One of the more popular arguments used by anti-evolutionists is the supposed difficulty of order arising from chaos, and complexity from simplicity. Though not directly in the field of evolutionary theory, there is an analogue in the field of computation, specifically from the area concerned with cellular automata. This analogue, called John Conway's Game of Life
, shows how very rapidly order and complexity can come about from a complete mess. More than that, coordinated, self-replicating and/or motile arrangements often occur quite spontaneously.
In the analogue, it is convenient to think of the cellular automata as organisms, the playing field, including the cellular automata on it, as the environment, and the rules (being four very simple ones) by which they live, procreate or die as the laws of nature in that environment. An initial playing field arrangement that is completely random is commonly used. The energy for moving forward through the generations ultimately comes, as it does in real life on Earth, from the Sun.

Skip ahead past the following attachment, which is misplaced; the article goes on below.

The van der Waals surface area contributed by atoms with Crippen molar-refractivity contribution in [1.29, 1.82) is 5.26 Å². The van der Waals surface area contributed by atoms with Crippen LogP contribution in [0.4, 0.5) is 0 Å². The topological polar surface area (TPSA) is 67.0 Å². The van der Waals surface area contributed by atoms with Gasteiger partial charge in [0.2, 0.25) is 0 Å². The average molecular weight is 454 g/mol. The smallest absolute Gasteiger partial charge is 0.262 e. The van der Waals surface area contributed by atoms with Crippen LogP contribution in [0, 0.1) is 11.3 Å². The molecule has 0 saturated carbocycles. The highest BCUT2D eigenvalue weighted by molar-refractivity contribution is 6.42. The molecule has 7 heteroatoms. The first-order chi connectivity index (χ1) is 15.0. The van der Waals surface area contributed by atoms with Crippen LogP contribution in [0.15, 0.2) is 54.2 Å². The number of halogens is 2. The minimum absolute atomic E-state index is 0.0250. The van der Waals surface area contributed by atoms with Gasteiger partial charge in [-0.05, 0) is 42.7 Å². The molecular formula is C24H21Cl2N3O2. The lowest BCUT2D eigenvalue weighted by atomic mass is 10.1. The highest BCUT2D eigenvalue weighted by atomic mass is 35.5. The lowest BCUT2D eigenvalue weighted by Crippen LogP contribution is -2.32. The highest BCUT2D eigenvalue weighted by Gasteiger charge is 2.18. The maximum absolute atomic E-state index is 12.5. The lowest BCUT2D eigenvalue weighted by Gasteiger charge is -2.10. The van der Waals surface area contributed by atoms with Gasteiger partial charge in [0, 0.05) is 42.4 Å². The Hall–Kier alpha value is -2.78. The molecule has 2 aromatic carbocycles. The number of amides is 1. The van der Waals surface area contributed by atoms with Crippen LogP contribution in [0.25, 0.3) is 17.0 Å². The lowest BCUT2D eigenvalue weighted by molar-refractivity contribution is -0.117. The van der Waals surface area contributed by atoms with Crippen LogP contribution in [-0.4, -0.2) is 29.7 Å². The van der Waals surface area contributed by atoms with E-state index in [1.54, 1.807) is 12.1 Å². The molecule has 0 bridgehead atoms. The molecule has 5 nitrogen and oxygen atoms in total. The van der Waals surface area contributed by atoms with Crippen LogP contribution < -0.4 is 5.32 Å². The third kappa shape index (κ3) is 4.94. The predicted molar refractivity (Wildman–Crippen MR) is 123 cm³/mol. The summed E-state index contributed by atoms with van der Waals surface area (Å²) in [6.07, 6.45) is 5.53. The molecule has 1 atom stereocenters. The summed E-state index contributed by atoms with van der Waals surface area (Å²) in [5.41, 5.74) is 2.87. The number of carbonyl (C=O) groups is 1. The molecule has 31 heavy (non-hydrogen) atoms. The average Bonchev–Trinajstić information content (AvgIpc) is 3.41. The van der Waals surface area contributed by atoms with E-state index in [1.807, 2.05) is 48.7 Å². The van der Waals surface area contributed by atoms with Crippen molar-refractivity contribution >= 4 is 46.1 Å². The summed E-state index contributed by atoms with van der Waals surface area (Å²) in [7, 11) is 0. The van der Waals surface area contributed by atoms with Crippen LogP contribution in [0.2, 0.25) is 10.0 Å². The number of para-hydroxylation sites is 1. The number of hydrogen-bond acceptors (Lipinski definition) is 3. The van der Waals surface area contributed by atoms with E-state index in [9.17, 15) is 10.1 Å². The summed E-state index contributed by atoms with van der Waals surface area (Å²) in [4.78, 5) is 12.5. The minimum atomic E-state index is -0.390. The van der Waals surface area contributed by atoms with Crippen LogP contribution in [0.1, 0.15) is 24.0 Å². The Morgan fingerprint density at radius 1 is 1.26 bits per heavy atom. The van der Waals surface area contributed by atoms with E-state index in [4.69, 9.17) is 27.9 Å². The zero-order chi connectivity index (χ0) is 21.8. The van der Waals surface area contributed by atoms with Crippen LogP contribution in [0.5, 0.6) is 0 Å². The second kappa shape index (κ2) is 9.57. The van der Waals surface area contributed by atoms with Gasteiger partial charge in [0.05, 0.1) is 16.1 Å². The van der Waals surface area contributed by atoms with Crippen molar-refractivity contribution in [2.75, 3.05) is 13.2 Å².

The simulations become especially interesting when the rules are applied probabilistically, rather than rigidly adhered to, i.e. there is an individual probability assigned to each of the rules as to whether it is applied or not. Unfortunately, I know of no web-based simulator that permits this modification, but the results are even more surprising and illustrative.